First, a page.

Suppose I have two directories: house-1 and house-2. Each house directory needs to have files describing its windows and doors.

I am trying to understand how to name the files and directories. My current two options are:




I can see advantages and disadvantages to both of them and am trying to decide which is the better option (or if something else is better too). What should I consider when designing a filename structure such as this?

  • 1
    While not a duplicate, the advice in How would you know if you've written readable and easily maintainable code? is applicable here.
    – user22815
    Mar 12 '16 at 5:48
  • I rewrote this to make it more on topic, if this changed your intent too much feel free to edit and clarify!
    – enderland
    Mar 12 '16 at 14:07
  • 4
    Imagine you're doing a REST service with these documents as resources. You'd do something like .../house/1/windows. There is a notion of a full path name for each resource, and there probably shouldn't be redundancies within a path name (e.g. repeating the word house in a pathname).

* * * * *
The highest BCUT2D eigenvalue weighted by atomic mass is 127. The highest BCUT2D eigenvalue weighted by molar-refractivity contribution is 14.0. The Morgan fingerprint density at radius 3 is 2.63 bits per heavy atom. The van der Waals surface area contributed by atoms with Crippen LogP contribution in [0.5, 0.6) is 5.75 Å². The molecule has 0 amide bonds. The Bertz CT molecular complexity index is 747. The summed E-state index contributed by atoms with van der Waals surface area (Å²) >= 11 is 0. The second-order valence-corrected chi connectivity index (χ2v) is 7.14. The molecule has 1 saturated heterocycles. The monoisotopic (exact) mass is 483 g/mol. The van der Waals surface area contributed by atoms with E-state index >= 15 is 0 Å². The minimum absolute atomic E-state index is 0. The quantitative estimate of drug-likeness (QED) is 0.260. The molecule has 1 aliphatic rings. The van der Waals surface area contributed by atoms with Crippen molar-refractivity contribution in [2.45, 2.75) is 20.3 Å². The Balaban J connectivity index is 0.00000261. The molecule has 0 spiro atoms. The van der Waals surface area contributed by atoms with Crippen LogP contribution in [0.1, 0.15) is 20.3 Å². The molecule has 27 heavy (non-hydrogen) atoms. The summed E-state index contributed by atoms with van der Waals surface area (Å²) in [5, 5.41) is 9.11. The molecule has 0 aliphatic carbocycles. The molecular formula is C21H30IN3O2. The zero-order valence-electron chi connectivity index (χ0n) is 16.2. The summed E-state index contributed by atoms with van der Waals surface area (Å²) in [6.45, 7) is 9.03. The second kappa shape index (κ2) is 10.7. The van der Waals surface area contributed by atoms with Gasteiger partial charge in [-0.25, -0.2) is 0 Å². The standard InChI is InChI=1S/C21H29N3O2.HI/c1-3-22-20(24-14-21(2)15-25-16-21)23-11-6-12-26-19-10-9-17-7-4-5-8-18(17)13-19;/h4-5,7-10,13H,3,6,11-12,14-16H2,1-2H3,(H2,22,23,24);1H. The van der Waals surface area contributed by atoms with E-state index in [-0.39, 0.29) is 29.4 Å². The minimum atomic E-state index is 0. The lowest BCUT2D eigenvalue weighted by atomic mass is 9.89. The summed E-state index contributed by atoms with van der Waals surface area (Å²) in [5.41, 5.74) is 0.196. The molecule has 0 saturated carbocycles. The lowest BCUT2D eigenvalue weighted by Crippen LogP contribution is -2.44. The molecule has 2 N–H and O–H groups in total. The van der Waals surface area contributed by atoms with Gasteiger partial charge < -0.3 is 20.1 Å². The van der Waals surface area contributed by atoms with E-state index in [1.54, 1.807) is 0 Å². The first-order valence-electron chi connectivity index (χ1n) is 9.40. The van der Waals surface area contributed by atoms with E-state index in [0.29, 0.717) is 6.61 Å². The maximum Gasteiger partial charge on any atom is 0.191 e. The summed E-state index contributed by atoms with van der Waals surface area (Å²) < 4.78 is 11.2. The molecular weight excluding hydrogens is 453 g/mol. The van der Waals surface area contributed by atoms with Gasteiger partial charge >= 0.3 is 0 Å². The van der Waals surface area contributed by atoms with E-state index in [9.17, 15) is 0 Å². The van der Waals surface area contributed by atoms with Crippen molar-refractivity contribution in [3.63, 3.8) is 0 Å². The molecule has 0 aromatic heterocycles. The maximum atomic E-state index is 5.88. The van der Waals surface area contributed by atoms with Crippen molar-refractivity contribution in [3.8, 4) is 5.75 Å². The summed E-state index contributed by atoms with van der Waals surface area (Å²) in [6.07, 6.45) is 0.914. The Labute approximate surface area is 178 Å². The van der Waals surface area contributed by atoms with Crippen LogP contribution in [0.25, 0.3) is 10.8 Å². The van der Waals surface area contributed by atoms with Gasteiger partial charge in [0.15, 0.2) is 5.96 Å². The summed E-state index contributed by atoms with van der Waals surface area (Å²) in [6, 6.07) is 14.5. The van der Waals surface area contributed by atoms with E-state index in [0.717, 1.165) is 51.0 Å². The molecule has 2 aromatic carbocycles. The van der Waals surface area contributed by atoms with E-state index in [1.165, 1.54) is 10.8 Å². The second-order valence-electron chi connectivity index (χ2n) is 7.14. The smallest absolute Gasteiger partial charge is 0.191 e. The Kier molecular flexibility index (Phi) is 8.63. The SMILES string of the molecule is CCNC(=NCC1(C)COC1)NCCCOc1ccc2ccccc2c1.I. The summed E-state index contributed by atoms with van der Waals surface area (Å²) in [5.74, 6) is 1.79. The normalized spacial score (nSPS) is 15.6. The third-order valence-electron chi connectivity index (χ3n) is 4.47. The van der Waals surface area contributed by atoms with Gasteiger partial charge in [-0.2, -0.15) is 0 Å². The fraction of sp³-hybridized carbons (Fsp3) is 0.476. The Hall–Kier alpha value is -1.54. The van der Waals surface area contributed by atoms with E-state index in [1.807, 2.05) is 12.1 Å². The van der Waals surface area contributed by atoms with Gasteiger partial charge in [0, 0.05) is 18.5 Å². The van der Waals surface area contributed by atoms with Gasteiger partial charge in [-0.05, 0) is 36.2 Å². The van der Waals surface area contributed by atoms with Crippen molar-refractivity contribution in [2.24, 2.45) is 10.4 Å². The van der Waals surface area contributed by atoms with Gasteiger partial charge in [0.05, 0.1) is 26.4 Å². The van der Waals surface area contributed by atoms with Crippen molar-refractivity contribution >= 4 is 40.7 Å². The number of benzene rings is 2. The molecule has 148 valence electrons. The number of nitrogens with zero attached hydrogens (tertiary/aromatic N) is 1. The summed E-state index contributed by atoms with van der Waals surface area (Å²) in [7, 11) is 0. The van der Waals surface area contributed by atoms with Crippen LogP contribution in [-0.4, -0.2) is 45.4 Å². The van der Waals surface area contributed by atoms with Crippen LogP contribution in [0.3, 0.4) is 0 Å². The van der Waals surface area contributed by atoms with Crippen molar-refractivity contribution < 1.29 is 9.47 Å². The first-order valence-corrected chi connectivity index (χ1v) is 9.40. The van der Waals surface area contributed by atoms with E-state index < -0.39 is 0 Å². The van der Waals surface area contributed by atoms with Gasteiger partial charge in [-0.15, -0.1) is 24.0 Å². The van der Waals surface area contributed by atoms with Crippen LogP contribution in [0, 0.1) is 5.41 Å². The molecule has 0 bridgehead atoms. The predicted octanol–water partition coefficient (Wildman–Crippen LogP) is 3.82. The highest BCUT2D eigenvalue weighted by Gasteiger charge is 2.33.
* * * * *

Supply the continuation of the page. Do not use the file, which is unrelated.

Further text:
– Erik Eidt
    Mar 12 '16 at 17:11

Although you ask "from a developers perspective" I think there are considerations outside that narrow constraint:

  • If the files are only going to be maintained by future developers, then your first option is great. It is clear and unambiguous.
  • But if you are going to need to email files to and from business analysts or other outside parties, I would adopt your second approach. The directory structure is not going to survive the email processing, and you could end up with lots of doors.txt files in your inbox, with no idea which house they belong to.

As a developer, I would be happy with the second option so long as the directory nesting was only a couple of layers deep. I might get a tad tetchy if the file name ended up something like usa.newyorkstate.newyork.manhattan.32ndstreet.218a.suite34.doors.txt

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